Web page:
Do you remember the good old days: $5 footlongs at Subway, Toonie Tuesdays at KFC or a BigMac extra value meal for less than $5? The price of these delicious meals long ago versus the prices now are examples of inflation. Sadly, this has drastically affected my fast food addiction. In this blog, I am going to do my best to describe inflation, how it can hurt your future self and some options you have available to reduce its effects.
Putting things into perspective
Before I begin, let me give you some examples that do not relate to food. To start, what you could have bought 20 years ago with $100 will cost you $143.77 today. (Source: https://www.bankofcanada.ca/rates/related/inflation-calculator/) On a larger scale, if your income needs are currently $50,000/year and you are planning to retire in 20 years with the same level of income, you will need to have saved enough to generate $71,885/year.
Another more common example would be the ‘COL’ or cost of living increase many people receive from their employers at the beginning of each year. This is an increase to keep up with inflation and to ensure that your income can provide the same lifestyle as the previous year. To me, this is the most important consideration.
Inflation can change on a year to year basis, and unfortunately, it does not appear it will not go away anytime soon. In response to the COVID pandemic, our government announced stimulus packages, like CERB which in turn increased our money supply. So, there is a chance we will likely see some years ahead of us of higher inflation.
Ok, so what if I have to spend $8.50 now on my meatball sub. What does this mean to the average investor?
It means that the risk of losing money in the market is not the only risk to consider. With interest and investment rates at all-time lows, it means that most investors can’t get away with just piling all their money into savings accounts, GICs or money market funds anymore. Because, even if they factor in inflation of 2% and a modest tax rate of 25%, they need a 3% return on investment just to break even. (Source: CANSIM-Statistics Canada, Datastream) And I think many economists would argue that a 2% inflation estimate would be on the low side.
Side note, if you can find any of these 100% secure investment products yielding close to 3% let me know!
So how should I factor inflation into my investing?
This means we have to look elsewhere for investment returns. One area we can look to is equities or stocks. No, this does not mean you need to trade your own stocks or try to pick the next Amazon. There are ways of gaining exposure to equities through mutual funds, ETFs and index funds while keeping your risk level relatively low. With people having longer than ever life expectancies, having your money last for 30-40 years in retirement should be just as big of a concern to investors. Those that are in their 50s or 60s may not think they have a long time horizon, but the life expectancy statistics would argue otherwise.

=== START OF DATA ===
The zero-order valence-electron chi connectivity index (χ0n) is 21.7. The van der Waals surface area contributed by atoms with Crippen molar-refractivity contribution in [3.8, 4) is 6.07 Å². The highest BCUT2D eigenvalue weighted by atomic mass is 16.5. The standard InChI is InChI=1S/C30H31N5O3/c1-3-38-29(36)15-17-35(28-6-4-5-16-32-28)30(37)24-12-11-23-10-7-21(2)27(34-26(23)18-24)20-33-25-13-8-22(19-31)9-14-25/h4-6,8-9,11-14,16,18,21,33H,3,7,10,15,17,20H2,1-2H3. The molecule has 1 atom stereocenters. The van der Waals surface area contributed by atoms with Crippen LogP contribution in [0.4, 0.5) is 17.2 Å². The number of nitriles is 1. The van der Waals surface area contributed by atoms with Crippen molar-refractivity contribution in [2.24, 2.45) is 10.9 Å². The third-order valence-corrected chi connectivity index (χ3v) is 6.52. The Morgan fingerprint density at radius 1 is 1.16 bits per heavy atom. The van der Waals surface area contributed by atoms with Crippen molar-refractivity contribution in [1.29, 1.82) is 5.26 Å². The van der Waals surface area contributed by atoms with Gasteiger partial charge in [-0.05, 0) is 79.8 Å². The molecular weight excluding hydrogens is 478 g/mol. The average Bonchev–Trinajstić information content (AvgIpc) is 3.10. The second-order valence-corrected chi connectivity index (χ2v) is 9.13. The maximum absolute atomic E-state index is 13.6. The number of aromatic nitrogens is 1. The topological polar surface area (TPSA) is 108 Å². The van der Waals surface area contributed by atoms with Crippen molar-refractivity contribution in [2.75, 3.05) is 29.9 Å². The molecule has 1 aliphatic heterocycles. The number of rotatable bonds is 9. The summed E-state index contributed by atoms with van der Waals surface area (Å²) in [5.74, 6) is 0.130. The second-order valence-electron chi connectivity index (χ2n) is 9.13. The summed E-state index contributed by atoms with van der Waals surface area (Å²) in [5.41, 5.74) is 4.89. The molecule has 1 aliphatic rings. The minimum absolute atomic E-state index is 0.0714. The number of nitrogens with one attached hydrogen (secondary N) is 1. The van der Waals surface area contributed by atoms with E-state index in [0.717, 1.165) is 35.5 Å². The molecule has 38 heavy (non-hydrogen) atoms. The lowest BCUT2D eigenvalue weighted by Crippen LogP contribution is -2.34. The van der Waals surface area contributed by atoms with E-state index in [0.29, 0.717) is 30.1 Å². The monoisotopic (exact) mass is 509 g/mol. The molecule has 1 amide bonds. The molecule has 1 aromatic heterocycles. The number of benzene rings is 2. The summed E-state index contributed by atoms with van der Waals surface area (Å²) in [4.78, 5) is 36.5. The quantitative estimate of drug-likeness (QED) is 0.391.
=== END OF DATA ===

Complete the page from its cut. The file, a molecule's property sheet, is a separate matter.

If we separate your short, mid and longer term savings into “buckets” there is little reason why most investors should not have at least their longer term savings “bucket” exposed to some equities. Of course, if you believe in the long term wealth building power of real estate or gold…or bitcoin…all the power to you. The point is that you need to hold something that gives you the chance of enhancing your overall returns over time so it will not get eaten up by inflation resulting in your money lasting longer. We can talk about the merits of each of these specific investments any time, but for the purposes of this blog, I won’t.
Investing is a marathon and not a sprint. Unless you are actively trading stocks on your own, which is statistically the riskiest way to invest, investing is likely not going to be a thrilling and captivating journey for most. Yes, neighbour Bob might not be lying about the 400% return he just made on Dogecoin in the last few months. Remember, those examples are few and far between and not the average investor’s story.
We are still moving through the effects of COVID, and will be for many years into the future, but I’m sure you know about that already. Businesses will adapt as they always do, and will find new ways of doing business. The ones that innovate and create new models will thrive and the ones that refuse to change (Blockbuster Video) will die off, just like all the ones before them.
In late June 2020 CNBC reported there is almost 5 TRILLION dollars sitting in money market funds in the US. This doesn’t even include deposits at banks which have also spiked. https://www.cnbc.com/2020/06/22/theres-nearly-5-trillion-parked-in-money-markets-as-many-investors-are-still-afraid-of-stocks.html). This indicates that there are a lot of nervous investors out there, but also shows that the markets can be supported by all this cash currently sitting on the sidelines.
And the price for sitting on the sideline too long, is that inflation will take a bit out of your investment returns.
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